Snap puts Trump in the corner
Good morning! This Thursday, inside Snap's decision to stop promoting President Trump, the VC firms trying to fund underfunded entrepreneurs, and a look inside the Dyson car that never was.
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A group of early Facebook employees wrote an open letter saying the company needs new community guidelines:
Investor Pascal Cagni has a three-category system for what he wants to fund going forward:
One way to improve diversity in tech? Start in the boardroom, Ursula Burns said:
There are unintended consequences of social media, and then there are the events of recent weeks. I think we can safely say that when social media companies originally set up moderation policies, they didn't imagine having to debate whether a tweet from the president was newsworthy enough to leave up even though it incited violence. These are, in so many ways, unprecedented times.
Across the social landscape, companies are trying to figure out what to do. What they even can do. Yesterday, Snap charted a new path: After it found President Trump's Snapchat account to have promoted violence, the company decided that it wouldn't delete the account — but it wouldn't promote it either.
I'm told this process started on Saturday, after Trump's tweets about protestors being met with "vicious dogs" and "ominous weapons." Snap decided that Trump violated its principles about how people should act both on and off its platform.
It's a years-old idea: Freedom of speech is not the same as freedom of reach. Even if a platform takes it as gospel that users can say whatever they want, those platforms by definition play a huge role in deciding what happens next. It's virtually impossible for YouTube to keep all the objectionable stuff off its platform, or for Twitter to block every hateful person and tweet — but it's much easier for them to keep those things out of people's news feeds and recommendations. That's not a speech question, but a reach question.
This wasn't a particularly difficult decision for Snap, I'm told. The company's always been clear that it's not a public square — that it plays a huge role in what people see and where, and doesn't prize free speech above all else.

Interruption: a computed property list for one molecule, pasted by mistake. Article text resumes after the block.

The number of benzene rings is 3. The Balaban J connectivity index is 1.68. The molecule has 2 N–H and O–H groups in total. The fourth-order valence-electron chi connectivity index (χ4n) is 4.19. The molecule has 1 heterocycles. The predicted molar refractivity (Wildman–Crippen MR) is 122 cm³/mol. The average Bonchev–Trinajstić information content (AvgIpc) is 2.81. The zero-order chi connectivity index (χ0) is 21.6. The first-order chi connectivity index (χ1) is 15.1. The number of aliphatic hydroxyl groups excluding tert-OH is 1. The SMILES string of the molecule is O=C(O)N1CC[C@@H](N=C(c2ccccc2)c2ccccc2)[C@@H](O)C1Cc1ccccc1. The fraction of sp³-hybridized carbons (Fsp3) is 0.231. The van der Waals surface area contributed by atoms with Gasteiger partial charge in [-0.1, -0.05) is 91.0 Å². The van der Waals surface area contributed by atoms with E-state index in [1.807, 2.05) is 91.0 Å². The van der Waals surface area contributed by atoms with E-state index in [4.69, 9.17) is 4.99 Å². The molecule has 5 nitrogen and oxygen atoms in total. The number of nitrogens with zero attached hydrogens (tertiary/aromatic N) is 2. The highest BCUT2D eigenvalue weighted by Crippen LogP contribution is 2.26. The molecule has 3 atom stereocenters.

The Trump campaign has been quietly preparing for moves like Snap's for months. In case Trump gets deplatformed, it's been building its own platform: The Trump app, "Trump 2020," launched in April in place of pandemic-canceled rallies. It serves as a direct line to voters now.
Protocol's Sofie Kodner explored the app. Here's what she found:
Another key difference between the two candidates' apps is how you log in. With Biden's app, you sign up by answering 5 questions about yourself (name, email, zip, etc.) and making a 12-digit password. With Trump 2020, you just need one thing: a phone number. According to campaign manager Brad Parscale, in politics, the cellphone number is gold.
Trump's app also tries to keep the user base growing. The app has a carefully crafted reward system, where users earn points for sharing Trump news to social media, getting friends to download the app, and more.
Walmart Debuts Express Delivery
With many American families sheltering in place and relying heavily on online deliveries, Express Delivery will offer Walmart customers another no-contact shopping option – one that arrives in less than two hours.
This phrase has been floating around on social for the last few days: hire or wire. Skip the corporate statements about diversity, people say, and instead either hire that diverse candidate or wire the investment.
Yesterday, two of the industry's biggest investors decided to do just that.
In both cases, the relative amount of money is starting small: TxO is starting with $2.2 million in donations from A16z partners and a matching promise from Ben and Felicia Horowitz of another $5 million. (Already, the donations seem to be pouring in.) SoftBank is spending $100 million, which is a lot! But not from the company that poured almost $20 billion into WeWork's sinking ship.
There was some interesting controversy around the announcements. Backstage's Arlan Hamilton tweeted about starting a "$13 fund for straight white men" to get the marketing and leads. She said it wasn't directed to anyone in particular, but Jones appeared to take it to heart in a tweet that was later deleted.
Mitch Rose is Comcast's new EVP of federal government affairs, overseeing all the company's advocacy and lobbying in Washington.
Google Cloud hired two execs from its rivals: Andi Gutmans from AWS and Abdul Razack from SAP. Both will be VPs in the Cloud organization.
Dyson spent years, and hundreds of millions of dollars, on an electric car project it eventually scrapped. We knew this already. What we didn't know was just how far the company really got — and how completely it had rethought everything about the car. Dyson published a bunch of photos and videos of the car, and Autocar has a great story about the project. If you thought the Cybertruck looked like a prop from a dystopian science-fiction movie, wait till you get a load of this thing. Personally, the steering wheel is my favorite part. I'm curious: What do you make of it?
Walmart Launches a Service that Delivers in Less Than Two Hours
The coronavirus pandemic has upended life as we knew it, and also changed how customers shop – that's why Walmart rolled out Express Delivery, a new service that leverages machine learning to deliver orders in under two hours.
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